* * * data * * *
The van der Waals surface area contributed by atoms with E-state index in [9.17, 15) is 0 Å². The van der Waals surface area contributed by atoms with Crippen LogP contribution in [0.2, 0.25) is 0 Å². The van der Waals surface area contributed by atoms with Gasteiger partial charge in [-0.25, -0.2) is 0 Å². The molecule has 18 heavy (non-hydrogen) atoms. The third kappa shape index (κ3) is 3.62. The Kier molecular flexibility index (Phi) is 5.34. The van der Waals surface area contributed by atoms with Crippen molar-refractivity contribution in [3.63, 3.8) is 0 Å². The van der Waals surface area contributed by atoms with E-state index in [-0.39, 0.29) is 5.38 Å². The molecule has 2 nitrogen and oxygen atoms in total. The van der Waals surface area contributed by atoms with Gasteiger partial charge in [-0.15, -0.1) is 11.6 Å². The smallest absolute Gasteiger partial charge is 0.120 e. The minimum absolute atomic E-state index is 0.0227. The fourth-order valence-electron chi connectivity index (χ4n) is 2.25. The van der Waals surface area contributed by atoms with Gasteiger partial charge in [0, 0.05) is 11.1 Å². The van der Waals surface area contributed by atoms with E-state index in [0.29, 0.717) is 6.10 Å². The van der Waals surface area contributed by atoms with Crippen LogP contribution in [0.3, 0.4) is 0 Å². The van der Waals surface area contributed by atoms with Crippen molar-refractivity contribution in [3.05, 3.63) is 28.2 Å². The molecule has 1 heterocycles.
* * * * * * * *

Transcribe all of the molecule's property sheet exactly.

The van der Waals surface area contributed by atoms with E-state index in [9.17, 15) is 0 Å². The van der Waals surface area contributed by atoms with Crippen LogP contribution in [0.2, 0.25) is 0 Å². The van der Waals surface area contributed by atoms with Gasteiger partial charge in [-0.25, -0.2) is 0 Å². The molecule has 18 heavy (non-hydrogen) atoms. The third kappa shape index (κ3) is 3.62. The Kier molecular flexibility index (Phi) is 5.34. The van der Waals surface area contributed by atoms with Crippen molar-refractivity contribution in [3.63, 3.8) is 0 Å². The van der Waals surface area contributed by atoms with E-state index in [-0.39, 0.29) is 5.38 Å². The molecule has 2 nitrogen and oxygen atoms in total. The van der Waals surface area contributed by atoms with Gasteiger partial charge in [-0.15, -0.1) is 11.6 Å². The smallest absolute Gasteiger partial charge is 0.120 e. The minimum absolute atomic E-state index is 0.0227. The fourth-order valence-electron chi connectivity index (χ4n) is 2.25. The van der Waals surface area contributed by atoms with Gasteiger partial charge in [0, 0.05) is 11.1 Å². The van der Waals surface area contributed by atoms with E-state index in [0.29, 0.717) is 6.10 Å². The van der Waals surface area contributed by atoms with Crippen LogP contribution in [0.3, 0.4) is 0 Å². The van der Waals surface area contributed by atoms with Crippen molar-refractivity contribution in [3.05, 3.63) is 28.2 Å². The molecule has 1 heterocycles.